“Know your supervisor and his needs, and do your research in advance to learn the company policy on part-time and flexible working arrangements,” Guelcher said. “Write a well-thought-out proposal with benchmarks so that there is a way to assess how the new situation is working. Your proposal should point out the advantages to the company — you may be saving them money, for example — as well as to yourself.”
You may ask to work part time, to work from home or to job-share with someone who also wants to lighten his or her workload.
Having more time and flexibility can be a huge plus for those who don’t need full-time jobs, but there are downsides. You’ll be making less money, and you may not receive benefits such as paid vacation, sick days, and health and life insurance. If your spouse works full time, this may not be an issue.
You also might feel disconnected from co-workers, miss out on management tracks or be passed over for choice assignments.
“If you are working part time or telecommuting, make it a point to be present and visible during important times at the company,” Guelcher said. Volunteer for projects that will keep your skills sharp and will show your value to the organization.
Prospects for part-timers
Industries with worker shortages and seasonal needs are more conducive to part-time workers. Retail stores hire more employees during the holidays, while parks and tourist attractions add workers in the summer. With the growing demand for health care, hospitals and medical facilities are willing to hire clinical staff with the right skills on an as-needed basis at good pay.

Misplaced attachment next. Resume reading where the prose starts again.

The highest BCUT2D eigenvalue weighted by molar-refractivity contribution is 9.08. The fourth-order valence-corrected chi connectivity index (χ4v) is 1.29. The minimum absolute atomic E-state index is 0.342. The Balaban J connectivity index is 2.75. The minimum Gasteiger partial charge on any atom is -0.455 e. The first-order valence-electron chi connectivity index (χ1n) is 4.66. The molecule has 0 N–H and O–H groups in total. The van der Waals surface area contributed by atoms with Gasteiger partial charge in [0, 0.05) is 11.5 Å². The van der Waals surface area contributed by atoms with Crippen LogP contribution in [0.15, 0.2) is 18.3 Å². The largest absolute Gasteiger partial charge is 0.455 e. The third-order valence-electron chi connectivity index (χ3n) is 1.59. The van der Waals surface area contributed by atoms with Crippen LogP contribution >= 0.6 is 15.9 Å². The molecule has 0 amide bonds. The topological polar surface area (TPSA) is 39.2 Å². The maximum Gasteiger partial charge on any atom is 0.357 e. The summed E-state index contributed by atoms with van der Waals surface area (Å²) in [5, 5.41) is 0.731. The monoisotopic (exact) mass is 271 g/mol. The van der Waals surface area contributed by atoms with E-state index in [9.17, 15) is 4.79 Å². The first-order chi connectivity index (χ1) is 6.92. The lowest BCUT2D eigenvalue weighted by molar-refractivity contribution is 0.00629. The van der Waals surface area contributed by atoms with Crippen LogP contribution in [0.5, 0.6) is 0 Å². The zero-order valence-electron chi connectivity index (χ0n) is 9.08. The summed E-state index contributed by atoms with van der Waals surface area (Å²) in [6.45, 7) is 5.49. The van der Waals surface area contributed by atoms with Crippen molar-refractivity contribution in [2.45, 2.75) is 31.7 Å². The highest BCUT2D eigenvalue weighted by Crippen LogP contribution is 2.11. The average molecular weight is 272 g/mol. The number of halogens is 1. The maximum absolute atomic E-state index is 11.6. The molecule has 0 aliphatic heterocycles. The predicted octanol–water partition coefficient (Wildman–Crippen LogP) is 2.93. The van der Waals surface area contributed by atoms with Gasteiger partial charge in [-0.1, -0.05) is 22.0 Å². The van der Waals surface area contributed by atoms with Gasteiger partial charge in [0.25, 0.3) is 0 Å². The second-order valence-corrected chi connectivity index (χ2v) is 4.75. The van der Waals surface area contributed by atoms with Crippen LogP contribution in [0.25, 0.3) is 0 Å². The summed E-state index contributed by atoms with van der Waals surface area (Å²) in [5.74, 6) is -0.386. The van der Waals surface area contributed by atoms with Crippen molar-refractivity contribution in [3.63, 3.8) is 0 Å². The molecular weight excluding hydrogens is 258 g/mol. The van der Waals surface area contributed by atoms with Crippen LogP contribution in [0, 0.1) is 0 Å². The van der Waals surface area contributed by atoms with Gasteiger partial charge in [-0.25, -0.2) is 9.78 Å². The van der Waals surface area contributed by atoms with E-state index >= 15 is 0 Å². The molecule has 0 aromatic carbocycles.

There also are part-time possibilities in accounting, legal and office-administration jobs, Guelcher said.
Starting a home-based business — such as errand-running, lawn-cutting or pet-sitting — could be a solution for some. Another option is becoming a direct sales representative, selling things such as toys and wine in customers’ homes.
“If you have a passion for something, your part-time job doesn’t have to feel like work. You could coach or referee, give music lessons or teach exercise classes,” Guelcher said.
Universities hire adjunct instructors to teach multiple subjects (including financial planning and jewelry-making) through continuing education.
“Be realistic,” Carlson said. “If you were making six figures at a corporate job and have left or retired, you may not find the same pay rate — or even the same kind of work — in a part-time position.”
The same rules apply when searching for part-time or full-time jobs. You need a résumé, a good grasp of your skills and persistence to try every avenue, including job boards, newspaper ads, professional organizations, temporary staffing agencies, and your network of friends and colleagues. Networking is key, as part-time opportunities often don’t go through traditional channels.